Fake Friendliness Is NOT a Good Communications Strategy

Anyone who knows me or has worked with us at AHA knows that we have a commitment to authenticity. Being true to yourself is important. In my opinion, it should extend outwards and should include those times when you have to reach out to a complete stranger on a professional level.

I have written about this before – using those pain in the neck marketing/sales calls that every organization receives. You know the ones… where the person mispronounces your name, then cheerfully asks how your day is going, how you are enjoying the weather (often not realizing you are thousands of miles and several time zones away from them and often have different weather) and tries to get you to buy, donate or support something that has no relevance in your life or business. Those unsolicited calls (and sometimes visits to the office) are a pet peeve of mine.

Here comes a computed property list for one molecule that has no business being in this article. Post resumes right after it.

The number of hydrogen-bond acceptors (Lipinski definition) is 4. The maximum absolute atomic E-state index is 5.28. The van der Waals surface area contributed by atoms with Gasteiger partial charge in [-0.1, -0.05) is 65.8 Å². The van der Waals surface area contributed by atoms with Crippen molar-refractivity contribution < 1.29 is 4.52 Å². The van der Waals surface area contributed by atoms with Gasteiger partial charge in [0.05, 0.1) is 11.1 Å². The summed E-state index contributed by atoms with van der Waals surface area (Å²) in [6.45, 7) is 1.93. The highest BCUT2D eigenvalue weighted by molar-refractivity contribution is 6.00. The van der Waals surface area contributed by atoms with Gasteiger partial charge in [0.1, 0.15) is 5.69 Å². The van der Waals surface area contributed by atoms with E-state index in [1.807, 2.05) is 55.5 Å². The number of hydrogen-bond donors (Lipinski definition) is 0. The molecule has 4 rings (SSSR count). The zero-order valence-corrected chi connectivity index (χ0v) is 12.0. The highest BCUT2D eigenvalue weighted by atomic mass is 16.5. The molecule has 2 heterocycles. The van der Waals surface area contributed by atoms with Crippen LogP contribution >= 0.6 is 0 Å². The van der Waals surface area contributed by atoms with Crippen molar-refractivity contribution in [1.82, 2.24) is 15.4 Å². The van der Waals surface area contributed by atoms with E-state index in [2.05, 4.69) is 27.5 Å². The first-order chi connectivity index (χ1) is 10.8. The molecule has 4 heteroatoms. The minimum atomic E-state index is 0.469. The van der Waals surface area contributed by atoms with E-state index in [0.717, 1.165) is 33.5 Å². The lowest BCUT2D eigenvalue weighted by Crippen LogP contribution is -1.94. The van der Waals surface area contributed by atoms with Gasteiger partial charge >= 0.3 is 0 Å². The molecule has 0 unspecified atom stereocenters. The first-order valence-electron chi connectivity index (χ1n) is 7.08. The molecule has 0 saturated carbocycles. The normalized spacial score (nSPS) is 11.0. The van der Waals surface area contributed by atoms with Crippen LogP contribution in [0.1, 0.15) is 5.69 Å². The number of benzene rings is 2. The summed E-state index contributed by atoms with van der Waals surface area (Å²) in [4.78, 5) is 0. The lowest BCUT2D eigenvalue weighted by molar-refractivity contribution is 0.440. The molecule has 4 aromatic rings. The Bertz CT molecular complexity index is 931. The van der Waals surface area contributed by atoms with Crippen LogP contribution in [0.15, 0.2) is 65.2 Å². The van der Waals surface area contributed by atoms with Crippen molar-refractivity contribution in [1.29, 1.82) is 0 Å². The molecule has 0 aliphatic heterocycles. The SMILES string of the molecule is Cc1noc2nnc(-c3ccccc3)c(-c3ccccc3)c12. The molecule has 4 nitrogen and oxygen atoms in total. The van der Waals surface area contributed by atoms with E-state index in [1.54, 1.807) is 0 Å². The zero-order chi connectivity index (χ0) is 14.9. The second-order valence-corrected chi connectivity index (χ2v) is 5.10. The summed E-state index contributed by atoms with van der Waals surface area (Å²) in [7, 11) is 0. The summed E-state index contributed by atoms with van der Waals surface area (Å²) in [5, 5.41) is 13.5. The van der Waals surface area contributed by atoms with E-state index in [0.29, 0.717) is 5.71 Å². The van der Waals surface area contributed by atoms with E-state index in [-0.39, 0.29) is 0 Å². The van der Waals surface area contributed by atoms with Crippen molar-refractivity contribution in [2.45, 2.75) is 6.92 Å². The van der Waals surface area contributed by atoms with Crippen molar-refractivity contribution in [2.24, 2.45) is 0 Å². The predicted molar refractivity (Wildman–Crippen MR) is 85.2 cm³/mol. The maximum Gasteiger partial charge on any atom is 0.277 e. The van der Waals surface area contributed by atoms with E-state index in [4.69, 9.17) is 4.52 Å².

This morning, I woke up in a bad mood. It doesn’t happen often, but it does happen. As I sat down to drink my coffee and embrace my crankiness for exactly the amount of time it takes to drink a cup of coffee, I came across a great piece by Barb Sawyers on Ragan.com.

The lesson of the day is don’t pretend you know me, don’t make assumptions and don’t act all buddy-buddy when we’re not. And – if you want money from me, don’t misrepresent it by trying the old bait and switch. We’re on to you. And we don’t like it.

Now, I don’t know Ms. Sawyers, but I have a feeling that she and I would get along just fine. She doesn’t appear too impressed with those phony baloney, pretender, feels like you want to trick me calls either. And her astute (and funny) blog post was just what I needed to make me snicker and get out of my cranky pants.

Leave a Reply

This site uses Akismet to reduce spam. Learn how your comment data is processed.

%d bloggers like this: